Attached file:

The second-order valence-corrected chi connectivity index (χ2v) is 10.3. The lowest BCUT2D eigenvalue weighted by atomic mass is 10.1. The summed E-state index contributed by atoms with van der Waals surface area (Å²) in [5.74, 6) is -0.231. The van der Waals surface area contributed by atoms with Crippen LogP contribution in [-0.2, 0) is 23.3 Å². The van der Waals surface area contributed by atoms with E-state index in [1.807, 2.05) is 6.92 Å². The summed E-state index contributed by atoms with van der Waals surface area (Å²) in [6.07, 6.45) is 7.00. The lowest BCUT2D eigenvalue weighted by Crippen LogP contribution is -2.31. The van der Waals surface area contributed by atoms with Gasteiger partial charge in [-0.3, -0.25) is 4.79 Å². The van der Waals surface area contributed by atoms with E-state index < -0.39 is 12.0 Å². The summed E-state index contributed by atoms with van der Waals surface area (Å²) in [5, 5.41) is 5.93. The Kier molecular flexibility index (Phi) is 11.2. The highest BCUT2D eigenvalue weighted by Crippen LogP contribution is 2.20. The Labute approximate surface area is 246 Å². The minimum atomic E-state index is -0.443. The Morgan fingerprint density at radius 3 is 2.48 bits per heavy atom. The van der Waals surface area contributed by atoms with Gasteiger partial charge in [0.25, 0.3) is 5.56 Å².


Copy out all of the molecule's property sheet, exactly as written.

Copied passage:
The second-order valence-corrected chi connectivity index (χ2v) is 10.3. The lowest BCUT2D eigenvalue weighted by atomic mass is 10.1. The summed E-state index contributed by atoms with van der Waals surface area (Å²) in [5.74, 6) is -0.231. The van der Waals surface area contributed by atoms with Crippen LogP contribution in [-0.2, 0) is 23.3 Å². The van der Waals surface area contributed by atoms with E-state index in [1.807, 2.05) is 6.92 Å². The summed E-state index contributed by atoms with van der Waals surface area (Å²) in [6.07, 6.45) is 7.00. The lowest BCUT2D eigenvalue weighted by Crippen LogP contribution is -2.31. The van der Waals surface area contributed by atoms with Gasteiger partial charge in [-0.3, -0.25) is 4.79 Å². The van der Waals surface area contributed by atoms with E-state index < -0.39 is 12.0 Å². The summed E-state index contributed by atoms with van der Waals surface area (Å²) in [5, 5.41) is 5.93. The Kier molecular flexibility index (Phi) is 11.2. The highest BCUT2D eigenvalue weighted by Crippen LogP contribution is 2.20. The Labute approximate surface area is 246 Å². The minimum atomic E-state index is -0.443. The Morgan fingerprint density at radius 3 is 2.48 bits per heavy atom. The van der Waals surface area contributed by atoms with Gasteiger partial charge in [0.25, 0.3) is 5.56 Å².